Suppose interval $I\in[a,b]$ as finitely many limit points, $f:[a,b]\to \mathbb{R} $ is bounded on $[a,b]$ and continuous on $[a,b]\setminus I$. Use the fact that if $f$ is continuous except at finitely many points in an interval, $f$ is integrable on that interval.

I can use Darboux and Reimann integration theorems and definitions.

I believe the correct way to start is to partition the accumulation points into intervals, but I'm not sure the correct way to set this up. I also know that given the hypothesis, there are infinitely many discontinuities on $[a,b]$, but I m also not sure how to prove that. Any help is appreciated, thank you!

  • $\begingroup$ What about the Dirichlet function? On any interval it has finitely many limit points, yet is not Riemann integrable on any interval by Lebesgue. $\endgroup$ – Melody Dec 9 '18 at 19:36
  • $\begingroup$ Part of the hypothesis I have is that $f$ is continuous on $[a,b]\setminus I$. It's a homework question, so I'm assuming it is true! $\endgroup$ – t.perez Dec 11 '18 at 2:53
  • $\begingroup$ If $f$ integral on $[a,b]$, then it is integrable on every subinterval, hence if $f$ so for a counterexample we can assume WLOG $I=[a,b]$. Alternatively, if the subinterval must be proper, just take $f$ to be the Dirichlet function on $I$, and 0 everywhere else. Then $f$ still has finitelt many limit points, but uncountable discontinuities. $\endgroup$ – Melody Dec 11 '18 at 5:08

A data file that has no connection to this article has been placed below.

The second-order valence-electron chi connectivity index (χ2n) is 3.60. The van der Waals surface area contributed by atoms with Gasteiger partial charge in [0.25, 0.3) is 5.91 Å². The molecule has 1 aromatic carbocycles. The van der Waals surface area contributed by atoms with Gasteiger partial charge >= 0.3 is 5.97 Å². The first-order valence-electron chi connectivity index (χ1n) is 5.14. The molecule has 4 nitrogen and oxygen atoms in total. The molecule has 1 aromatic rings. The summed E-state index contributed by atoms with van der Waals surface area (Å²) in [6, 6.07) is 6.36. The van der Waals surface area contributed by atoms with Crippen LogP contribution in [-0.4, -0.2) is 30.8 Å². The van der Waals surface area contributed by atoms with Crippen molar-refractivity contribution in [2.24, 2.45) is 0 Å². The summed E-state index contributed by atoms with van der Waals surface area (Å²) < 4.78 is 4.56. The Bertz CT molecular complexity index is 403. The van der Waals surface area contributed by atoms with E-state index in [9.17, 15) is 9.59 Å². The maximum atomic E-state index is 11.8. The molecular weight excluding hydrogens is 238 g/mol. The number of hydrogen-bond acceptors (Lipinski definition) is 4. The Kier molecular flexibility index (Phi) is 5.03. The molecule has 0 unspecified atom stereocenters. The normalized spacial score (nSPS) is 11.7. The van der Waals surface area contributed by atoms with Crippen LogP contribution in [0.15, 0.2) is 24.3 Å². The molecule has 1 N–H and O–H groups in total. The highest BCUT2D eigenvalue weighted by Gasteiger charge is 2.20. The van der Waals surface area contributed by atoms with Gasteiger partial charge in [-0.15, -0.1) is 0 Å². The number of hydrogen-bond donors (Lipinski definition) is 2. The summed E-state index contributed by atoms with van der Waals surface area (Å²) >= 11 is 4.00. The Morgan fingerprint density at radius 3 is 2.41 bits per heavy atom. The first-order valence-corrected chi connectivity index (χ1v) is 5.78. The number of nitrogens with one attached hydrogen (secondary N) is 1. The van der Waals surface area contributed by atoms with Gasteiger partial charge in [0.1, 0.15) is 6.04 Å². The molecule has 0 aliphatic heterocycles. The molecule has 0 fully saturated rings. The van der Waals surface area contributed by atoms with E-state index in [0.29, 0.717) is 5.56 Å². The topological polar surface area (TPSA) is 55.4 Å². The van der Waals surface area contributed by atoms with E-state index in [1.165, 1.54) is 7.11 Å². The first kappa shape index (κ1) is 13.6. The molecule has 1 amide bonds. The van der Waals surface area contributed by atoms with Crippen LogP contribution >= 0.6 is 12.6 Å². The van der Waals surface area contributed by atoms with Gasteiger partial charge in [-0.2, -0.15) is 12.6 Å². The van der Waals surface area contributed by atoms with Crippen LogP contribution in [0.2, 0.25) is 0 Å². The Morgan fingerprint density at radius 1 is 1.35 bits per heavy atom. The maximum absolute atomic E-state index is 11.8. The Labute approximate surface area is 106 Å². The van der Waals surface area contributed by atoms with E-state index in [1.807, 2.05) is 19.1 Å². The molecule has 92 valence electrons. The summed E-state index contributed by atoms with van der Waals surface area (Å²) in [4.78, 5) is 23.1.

The wording of the question is a bit confusing. The correct result is the following

Theorem: Let the function $f:[a, b]\to\mathbb{R} $ be bounded on $[a, b] $ and $D$ be the set of its discontinuities on $[a, b] $. If $D$ has a finite number of accumulation points then $f$ is Riemann integrable on $[a, b] $.

For those familiar with basic measure theory note that $D$ is a set of measure zero and hence by Lebesgue's criterion $f$ is Riemann integrable on $[a, b] $.

However the result can be proved using basic theorems on Riemann integration. One can partition the interval $[a, b] $ into a finite number of subintervals such that each subinterval contains only one accumulation point of $D$ and further the accumulation point is an end point of that subinterval.

This reduces the problem to the case when $D$ has only one limit point $a$ (or $b$ and this case is handled similarly). Let $\epsilon >0$ be arbitrary. If $M$ is positive upper bound for $|f|$ on $[a, b] $ then we can choose $c=\min(b, a+(\epsilon/4M))$. Since $a$ is the only limit point of $D$ in $[a, b] $ the interval $[c, b] $ contains only finitely many points of $D$. Then $f$ is Riemann integrable on $[c, b] $ and hence there is a partition $P'$ of $[c, b] $ for which $$U(P',f)-L(P',f)<\frac{\epsilon} {2}$$ Let $P=P'\cup\{a\} $ so that $P$ is a partition of $[a, b] $ and then we have $$U(P, f) - L(P, f) <2M\cdot \frac{\epsilon} {4M}+\frac{\epsilon}{2}=\epsilon$$ and therefore $f$ is Riemann integrable on $[a, b] $.


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